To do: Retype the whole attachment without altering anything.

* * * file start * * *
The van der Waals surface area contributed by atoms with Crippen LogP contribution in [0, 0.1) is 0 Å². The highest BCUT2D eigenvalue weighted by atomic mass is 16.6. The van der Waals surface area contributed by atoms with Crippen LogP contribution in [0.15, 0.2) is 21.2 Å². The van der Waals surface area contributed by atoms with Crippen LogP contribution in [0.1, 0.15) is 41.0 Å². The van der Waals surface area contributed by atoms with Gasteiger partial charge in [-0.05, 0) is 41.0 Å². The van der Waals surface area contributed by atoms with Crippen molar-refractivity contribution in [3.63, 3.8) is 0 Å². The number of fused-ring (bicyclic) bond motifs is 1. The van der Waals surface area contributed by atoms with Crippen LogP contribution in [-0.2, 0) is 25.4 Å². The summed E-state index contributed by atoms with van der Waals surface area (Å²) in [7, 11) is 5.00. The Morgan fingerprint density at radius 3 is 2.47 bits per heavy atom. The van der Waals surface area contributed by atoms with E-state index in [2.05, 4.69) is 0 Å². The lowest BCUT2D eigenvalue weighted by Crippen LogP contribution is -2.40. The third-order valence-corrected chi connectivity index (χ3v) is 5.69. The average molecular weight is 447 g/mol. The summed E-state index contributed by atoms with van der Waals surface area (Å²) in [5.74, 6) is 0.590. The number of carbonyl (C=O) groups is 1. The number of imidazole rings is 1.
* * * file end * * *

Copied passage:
The van der Waals surface area contributed by atoms with Crippen LogP contribution in [0, 0.1) is 0 Å². The highest BCUT2D eigenvalue weighted by atomic mass is 16.6. The van der Waals surface area contributed by atoms with Crippen LogP contribution in [0.15, 0.2) is 21.2 Å². The van der Waals surface area contributed by atoms with Crippen LogP contribution in [0.1, 0.15) is 41.0 Å². The van der Waals surface area contributed by atoms with Gasteiger partial charge in [-0.05, 0) is 41.0 Å². The van der Waals surface area contributed by atoms with Crippen molar-refractivity contribution in [3.63, 3.8) is 0 Å². The number of fused-ring (bicyclic) bond motifs is 1. The van der Waals surface area contributed by atoms with Crippen LogP contribution in [-0.2, 0) is 25.4 Å². The summed E-state index contributed by atoms with van der Waals surface area (Å²) in [7, 11) is 5.00. The Morgan fingerprint density at radius 3 is 2.47 bits per heavy atom. The van der Waals surface area contributed by atoms with E-state index in [2.05, 4.69) is 0 Å². The lowest BCUT2D eigenvalue weighted by Crippen LogP contribution is -2.40. The third-order valence-corrected chi connectivity index (χ3v) is 5.69. The average molecular weight is 447 g/mol. The summed E-state index contributed by atoms with van der Waals surface area (Å²) in [5.74, 6) is 0.590. The number of carbonyl (C=O) groups is 1. The number of imidazole rings is 1.